Commentary and Newsletters

Anne Bayefsky

UN adopts new Human Rights Council: Secretary Rice equivocates on crucial vote

Thursday, March 16, 2006

If speaking out of two sides of one's mouth at the same time, or being all things to all people, is a virtue, Secretary Rice's stance on the UN's new Human Rights Council was masterful. On March 15, 2006, the U.S. administration decided to vote in the UN General Assembly against the adoption of a new lead UN human rights body. The vote was 170 in favor, 4 against (U.S., Israel, Marshall Islands, Palau), and 3 abstentions (Belarus, Iran, Venezuela). The proposal had numerous serious flaws bound to have a detrimental effect on the United States, Israel, and the protection of human rights.

Rice could have made an important statement about the ravages of the current Human Rights Commission on the welfare of human rights victims and the inevitable detrimental consequences for human rights that would emerge from the new Council. Instead, Rice told Ambassador John Bolton to vote no and Undersecretary of State Nicholas Burns to tell the UN General Assembly President and the rest of the world that voting no didn't mean anything.

Said Mr. Burns in a telephone interview with the Washington Post at about the same time that Ambassador Bolton was voting the opposite way: "But we also want to see the U.N. succeed...So we'll look for ways to support with the aim of strengthening it." The Post's reporter was sufficiently taken aback as to write: "The move marked a dramatic shift in the U.S. attitude toward Eliasson's proposal to create a rights council to replace the Geneva-based U.N. Commission on Human Rights." Secretary Rice also instructed Ambassador Bolton not to vote against the financial implications (and the bill for American taxpayers) that resulted from the Council's creation. The vote on funding the Council took place just prior to the vote on the merits of the deal.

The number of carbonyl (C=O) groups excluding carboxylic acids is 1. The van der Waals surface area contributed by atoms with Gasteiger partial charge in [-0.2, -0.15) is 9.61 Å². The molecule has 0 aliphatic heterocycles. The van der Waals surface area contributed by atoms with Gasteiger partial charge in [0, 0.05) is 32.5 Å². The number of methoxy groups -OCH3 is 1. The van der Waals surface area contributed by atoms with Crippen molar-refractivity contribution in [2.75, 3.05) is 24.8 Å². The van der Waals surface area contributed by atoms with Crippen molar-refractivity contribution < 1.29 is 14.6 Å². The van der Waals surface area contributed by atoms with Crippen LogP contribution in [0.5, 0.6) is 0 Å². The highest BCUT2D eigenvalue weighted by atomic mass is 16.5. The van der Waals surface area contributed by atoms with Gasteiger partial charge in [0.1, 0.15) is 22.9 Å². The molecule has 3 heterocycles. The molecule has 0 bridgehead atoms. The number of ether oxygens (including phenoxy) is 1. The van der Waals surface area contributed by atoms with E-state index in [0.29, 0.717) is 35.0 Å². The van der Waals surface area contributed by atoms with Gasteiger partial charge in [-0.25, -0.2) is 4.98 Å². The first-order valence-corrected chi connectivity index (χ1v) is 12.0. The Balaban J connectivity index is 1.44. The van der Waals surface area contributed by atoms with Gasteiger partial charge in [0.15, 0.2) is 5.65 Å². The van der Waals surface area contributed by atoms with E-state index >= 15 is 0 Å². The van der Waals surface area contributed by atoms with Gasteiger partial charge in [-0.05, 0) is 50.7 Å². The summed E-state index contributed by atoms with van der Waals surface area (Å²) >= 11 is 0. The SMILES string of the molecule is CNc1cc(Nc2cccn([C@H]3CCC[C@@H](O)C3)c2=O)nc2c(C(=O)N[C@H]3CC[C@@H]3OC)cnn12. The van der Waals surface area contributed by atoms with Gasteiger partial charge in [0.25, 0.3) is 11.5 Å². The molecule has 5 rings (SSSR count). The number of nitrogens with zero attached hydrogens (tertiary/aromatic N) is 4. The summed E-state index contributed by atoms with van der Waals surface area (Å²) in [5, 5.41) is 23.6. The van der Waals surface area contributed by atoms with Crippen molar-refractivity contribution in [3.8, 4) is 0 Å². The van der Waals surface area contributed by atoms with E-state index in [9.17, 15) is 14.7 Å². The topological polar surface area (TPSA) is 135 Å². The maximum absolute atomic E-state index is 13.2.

While the brinksmanship was real, it remains doubtful that key members of the European Union, like the United Kingdom and consequently, Sweden's President of the General Assembly Jan Eliasson would have insisted on a vote at this time if the United States had made it clear that a negative U.S. vote on the Council's creation would have serious consequences.

As it stands, the U.S. wasn't even able to say in advance whether its negative vote had any implications for its participation. This left Amnesty International (a key supporter of the Council whose latest annual report calls Guantanamo the "gulag of our time") to comment: "it is encouraging to hear that...the U.S. government will cooperate with the council and support it."

Some members of Congress fail to see the logic in voting against something on a matter of principle while assuring the U.N. there will be no price to pay for pursuing a flawed proposal and ignoring the U.S.'s concerns. One of these members is Representative Chris Smith (R., N.J.), chairman of the Congressional human rights committee, who said, "To call what the UN did today 'reform' is Orwellian."

From a Secretary Rice/Nicholas Burns perspective, it may look like the best of both worlds. A no vote allows one to say "I told you so" if it goes badly. A refusal to vote against the budget, while letting it be known in advance that U.S. support will continue, avoids any criticism that the U.S. prevented its success.

But the message Secretary Rice sent is that the U.S. bark is worse than its bite. Vote against the U.S. in the UN General Assembly, and there will be no consequences to bear. Stand opposite the U.S. on matters of fundamental principle and U.S. taxpayers will continue to fund your cause.

When the election of the new Council takes place in May, and the likes of Cuba and China are back on - given that the new Council does not include a single criterion for membership other than geography - the next line of Rice/Burns is on the wall. We'll just have to cooperate better, work harder, pay more. Even if the U.S. is elected, the new Council requires any state serving two terms to rotate off (contrary to the U.S. role on the Commission for 58 of the past 59 years.) By then Rice may be long gone, but the consequences of her unwillingness to stand up to the bullies at the UN will have only just begun.

It remains to be seen whether losing a major vote on UN reform means anything more to Congress than it does to the Secretary of State.

A version of this editor's note appeared in the National Review Online.